Apparently, people who are aware of the relevant facts and experiences in a belief forming situation, sometimes reasonably disagree about whether to believe and why. This study argues that such disagreements are possible, and that some purportedly fully informed reasonable disagreements are genuine, including cases involving disagreement about which beliefs about God are reasonably taken to be properly basic, given the facts of religious diversity and cases in which phenomenologically similar religious experiences properly ground a variety of religious beliefs. Drawing (...)
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  43. On the Prospects of an Islamic Externalist Account of Warrant.Erik Baldwin - 2010 - In Tymieniecka Anna-Teresa & Muhtaroglu Nazif (eds.), Classic Issues in Islamic Philosophy and Theology Today (Islamic Philosophy and Occidental Phenomenology in Dialogue, vol. 4. Springer.
    Alvin Plantinga’s externalist religious epistemology, which incorporates a proper function account of warrant, forms the basis for his standard and extended Aquinas/Calvin models. Respectively, these models show how it could be that Theistic Belief and Christian Belief could be warranted for believers in a properly basic manner. Christianity and Islam share fundamental theses that underlie the plausibility of Plantinga’s models: the Dependency Thesis, the Design Thesis, and the Immediacy Thesis. Accordingly, an Islamic worldview can endorse the truth of the standard (...)
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  44. An Epistemic Defeater for Islamic Belief?Erik Baldwin & Tyler McNabb - 2015 - International Journal of Philosophy and Theology 76 (4):352-367.
    We aim to further develop and evaluate the prospects of a uniquely Islamic extension of the Standard Aquinas/Calvin model. One obstacle is that certain Qur’an passages such as Surah 8:43–44 apparently suggest that Muslims have reason to think that Allah might be deceiving them. Consistent with perfect/maximally good being theology, Allah would allow such deceptions only if doing so leads to a greater good, so such passages do not necessarily give Muslims reason to doubt Allah’s goodness. Yet the possibility of (...)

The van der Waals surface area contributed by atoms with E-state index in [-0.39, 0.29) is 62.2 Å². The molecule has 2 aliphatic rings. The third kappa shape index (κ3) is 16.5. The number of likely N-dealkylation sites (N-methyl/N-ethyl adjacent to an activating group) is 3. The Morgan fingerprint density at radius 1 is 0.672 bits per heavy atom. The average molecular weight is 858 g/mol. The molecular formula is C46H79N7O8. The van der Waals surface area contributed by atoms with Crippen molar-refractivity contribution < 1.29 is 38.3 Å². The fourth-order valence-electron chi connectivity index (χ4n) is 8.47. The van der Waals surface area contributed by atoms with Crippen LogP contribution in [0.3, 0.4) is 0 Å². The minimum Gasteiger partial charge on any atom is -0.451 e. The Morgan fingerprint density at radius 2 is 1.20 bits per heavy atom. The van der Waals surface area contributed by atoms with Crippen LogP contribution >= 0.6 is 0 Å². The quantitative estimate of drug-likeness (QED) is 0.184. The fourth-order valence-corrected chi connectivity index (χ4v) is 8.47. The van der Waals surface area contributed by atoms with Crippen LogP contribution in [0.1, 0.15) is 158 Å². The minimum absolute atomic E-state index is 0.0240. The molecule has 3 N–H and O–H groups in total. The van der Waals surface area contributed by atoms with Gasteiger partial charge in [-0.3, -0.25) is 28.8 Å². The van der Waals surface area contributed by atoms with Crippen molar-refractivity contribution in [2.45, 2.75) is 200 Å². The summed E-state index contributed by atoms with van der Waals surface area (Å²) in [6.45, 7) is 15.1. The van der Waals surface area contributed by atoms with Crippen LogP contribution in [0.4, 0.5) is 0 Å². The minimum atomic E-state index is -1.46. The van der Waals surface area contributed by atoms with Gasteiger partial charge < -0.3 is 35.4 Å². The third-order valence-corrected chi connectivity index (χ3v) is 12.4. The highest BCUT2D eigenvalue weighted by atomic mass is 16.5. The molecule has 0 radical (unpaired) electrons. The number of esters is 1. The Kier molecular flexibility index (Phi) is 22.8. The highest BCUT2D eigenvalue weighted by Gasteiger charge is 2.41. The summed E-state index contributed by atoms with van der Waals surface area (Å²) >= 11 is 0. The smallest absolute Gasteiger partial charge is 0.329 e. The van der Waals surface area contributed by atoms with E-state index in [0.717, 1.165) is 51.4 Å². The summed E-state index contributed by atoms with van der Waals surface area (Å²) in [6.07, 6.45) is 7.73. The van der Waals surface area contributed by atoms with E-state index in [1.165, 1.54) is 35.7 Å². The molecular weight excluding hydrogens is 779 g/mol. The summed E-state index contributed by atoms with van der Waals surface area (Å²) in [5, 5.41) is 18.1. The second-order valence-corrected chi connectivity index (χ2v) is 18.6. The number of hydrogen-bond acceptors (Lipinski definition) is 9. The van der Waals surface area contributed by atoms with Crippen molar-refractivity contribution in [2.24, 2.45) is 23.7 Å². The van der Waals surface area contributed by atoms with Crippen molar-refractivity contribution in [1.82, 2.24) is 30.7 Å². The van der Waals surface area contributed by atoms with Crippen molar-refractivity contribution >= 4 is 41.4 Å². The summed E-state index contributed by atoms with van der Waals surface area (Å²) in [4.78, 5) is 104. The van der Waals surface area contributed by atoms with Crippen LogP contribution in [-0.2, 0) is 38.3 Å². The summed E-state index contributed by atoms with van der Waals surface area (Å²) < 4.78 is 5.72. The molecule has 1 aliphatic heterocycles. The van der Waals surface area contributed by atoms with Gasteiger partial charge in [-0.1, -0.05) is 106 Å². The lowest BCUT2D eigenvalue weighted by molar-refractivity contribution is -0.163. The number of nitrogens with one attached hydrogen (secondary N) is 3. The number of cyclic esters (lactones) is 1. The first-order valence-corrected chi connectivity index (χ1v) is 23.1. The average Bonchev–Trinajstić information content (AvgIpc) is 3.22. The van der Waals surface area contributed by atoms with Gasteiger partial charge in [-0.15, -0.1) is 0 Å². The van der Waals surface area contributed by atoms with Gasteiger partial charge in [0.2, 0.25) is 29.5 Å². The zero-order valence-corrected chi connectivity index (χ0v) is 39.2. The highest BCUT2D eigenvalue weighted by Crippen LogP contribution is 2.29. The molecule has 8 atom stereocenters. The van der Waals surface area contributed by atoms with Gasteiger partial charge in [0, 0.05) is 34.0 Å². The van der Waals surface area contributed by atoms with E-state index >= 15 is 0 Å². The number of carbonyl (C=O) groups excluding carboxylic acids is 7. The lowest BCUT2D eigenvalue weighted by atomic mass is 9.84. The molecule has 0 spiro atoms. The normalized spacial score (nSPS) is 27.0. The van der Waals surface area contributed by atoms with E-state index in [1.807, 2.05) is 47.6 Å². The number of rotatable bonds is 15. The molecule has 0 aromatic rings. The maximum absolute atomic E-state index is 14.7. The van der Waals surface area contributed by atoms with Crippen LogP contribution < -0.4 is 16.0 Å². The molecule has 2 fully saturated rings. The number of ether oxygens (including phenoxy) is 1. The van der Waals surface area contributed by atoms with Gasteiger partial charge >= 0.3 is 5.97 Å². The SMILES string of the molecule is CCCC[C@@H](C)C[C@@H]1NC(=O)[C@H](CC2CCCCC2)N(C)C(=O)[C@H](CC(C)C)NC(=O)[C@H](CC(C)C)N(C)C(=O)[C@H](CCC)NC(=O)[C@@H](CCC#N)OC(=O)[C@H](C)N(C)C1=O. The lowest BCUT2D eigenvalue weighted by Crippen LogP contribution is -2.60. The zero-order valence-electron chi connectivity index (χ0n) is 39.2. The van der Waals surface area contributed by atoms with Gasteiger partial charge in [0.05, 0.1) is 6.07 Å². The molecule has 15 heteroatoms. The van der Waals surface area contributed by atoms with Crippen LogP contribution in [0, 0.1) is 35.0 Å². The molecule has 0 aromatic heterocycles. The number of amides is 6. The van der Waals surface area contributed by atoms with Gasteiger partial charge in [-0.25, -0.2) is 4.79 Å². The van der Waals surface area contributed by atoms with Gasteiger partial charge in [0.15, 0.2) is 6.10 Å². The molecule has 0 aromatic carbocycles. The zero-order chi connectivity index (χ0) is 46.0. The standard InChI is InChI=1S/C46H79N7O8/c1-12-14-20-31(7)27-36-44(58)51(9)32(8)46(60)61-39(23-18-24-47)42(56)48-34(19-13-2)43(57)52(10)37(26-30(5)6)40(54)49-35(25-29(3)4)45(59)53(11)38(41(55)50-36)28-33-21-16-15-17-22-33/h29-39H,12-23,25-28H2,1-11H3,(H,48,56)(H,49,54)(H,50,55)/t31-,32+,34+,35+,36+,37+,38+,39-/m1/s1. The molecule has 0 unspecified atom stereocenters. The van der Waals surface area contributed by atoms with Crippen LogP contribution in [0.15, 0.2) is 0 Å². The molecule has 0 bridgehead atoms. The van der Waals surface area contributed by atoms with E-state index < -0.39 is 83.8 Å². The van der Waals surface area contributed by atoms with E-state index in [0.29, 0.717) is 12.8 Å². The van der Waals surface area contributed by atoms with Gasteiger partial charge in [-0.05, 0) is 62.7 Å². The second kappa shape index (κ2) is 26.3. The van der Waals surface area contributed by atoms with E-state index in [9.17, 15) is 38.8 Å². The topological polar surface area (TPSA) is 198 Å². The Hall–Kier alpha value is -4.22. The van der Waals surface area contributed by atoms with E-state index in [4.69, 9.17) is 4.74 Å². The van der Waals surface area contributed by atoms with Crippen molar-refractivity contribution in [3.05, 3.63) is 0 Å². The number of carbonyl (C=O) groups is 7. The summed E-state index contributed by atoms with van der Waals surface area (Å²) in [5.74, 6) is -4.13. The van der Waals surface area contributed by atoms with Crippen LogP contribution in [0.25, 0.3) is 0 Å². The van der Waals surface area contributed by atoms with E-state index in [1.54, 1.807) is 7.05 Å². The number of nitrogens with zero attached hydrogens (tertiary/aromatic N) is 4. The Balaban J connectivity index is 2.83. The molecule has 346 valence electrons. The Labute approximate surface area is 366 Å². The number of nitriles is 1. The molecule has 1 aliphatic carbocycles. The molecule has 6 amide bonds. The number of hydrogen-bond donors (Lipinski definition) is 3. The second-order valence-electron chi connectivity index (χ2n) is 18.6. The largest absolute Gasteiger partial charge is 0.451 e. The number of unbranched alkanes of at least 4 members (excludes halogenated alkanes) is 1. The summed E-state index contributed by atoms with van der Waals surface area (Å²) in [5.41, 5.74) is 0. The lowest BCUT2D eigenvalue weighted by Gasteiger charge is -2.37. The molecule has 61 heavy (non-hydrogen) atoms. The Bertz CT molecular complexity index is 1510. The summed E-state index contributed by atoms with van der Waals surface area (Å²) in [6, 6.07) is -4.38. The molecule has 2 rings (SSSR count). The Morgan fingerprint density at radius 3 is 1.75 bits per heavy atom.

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  45. The Justification of Science and the Rationality of Religious Belief.Michael C. Banner - 1992 - Oxford University Press UK.
    Believers and non-believers often take it for granted that traditional religious faith is, in principle, incapable of the sort of justification which might be given to a scientific theory. Yet how are scientific theories justified and is it the case that religious belief cannot satisfy the same standards of rationality? Based on a critical examination of recent accounts of the nature of science and of its justification given by Kuhn, Popper, Lakatos, Laudan, and Newton-Smith, this book contends that models of (...)
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  46. Reading and Responsibility: The Grammar of the Inexpressible and the Poiesis of Religious Belief.Philip G. Banning - 2010 - Dissertation, Proquest
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  47. Factors in the Efficiency of Religious Belief.H. Barker - 1901 - International Journal of Ethics 11 (3):329-340.
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  48. A Probabilistic Defense of Proper De Jure Objections to Theism.Brian C. Barnett - manuscript
    A common view among nontheists combines the de jure objection that theism is epistemically unacceptable with agnosticism about the de facto objection that theism is false. Following Plantinga, we can call this a “proper” de jure objection—a de jure objection that does not depend on any de facto objection. In his Warranted Christian Belief, Plantinga has produced a general argument against all proper de jure objections. Here I first show that this argument is logically fallacious (it makes subtle probabilistic fallacies (...)
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  49. Should CSR Give Atheists Epistemic Assurance? On Beer-Goggles, BFFs, and Skepticism Regarding Religious Beliefs.Justin L. Barrett & Ian M. Church - 2013 - The Monist 96 (3):311-324.
    Recent work in cognitive science of religion (CSR) is beginning to converge on a very interesting thesis—that, given the ordinary features of human minds operating in typical human environments, we are naturally disposed to believe in the existence of gods, among other religious ideas (e.g., seeAtran [2002], Barrett [2004; 2012], Bering [2011], Boyer [2001], Guthrie [1993], McCauley [2011], Pyysiäinen [2004; 2009]). In this paper, we explore whether such a discovery ultimately helps or hurts the atheist position—whether, for example, it lends (...)
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  50. Can Religious Belief Be Explained Away? Reasons and Causes of Religious Belief.Justin Barrett, David Leech & Aku Visala - 2010 - In Ulrich J. Frey (ed.), The Nature of God ––– Evolution and Religion. Tectum. pp. 1--75.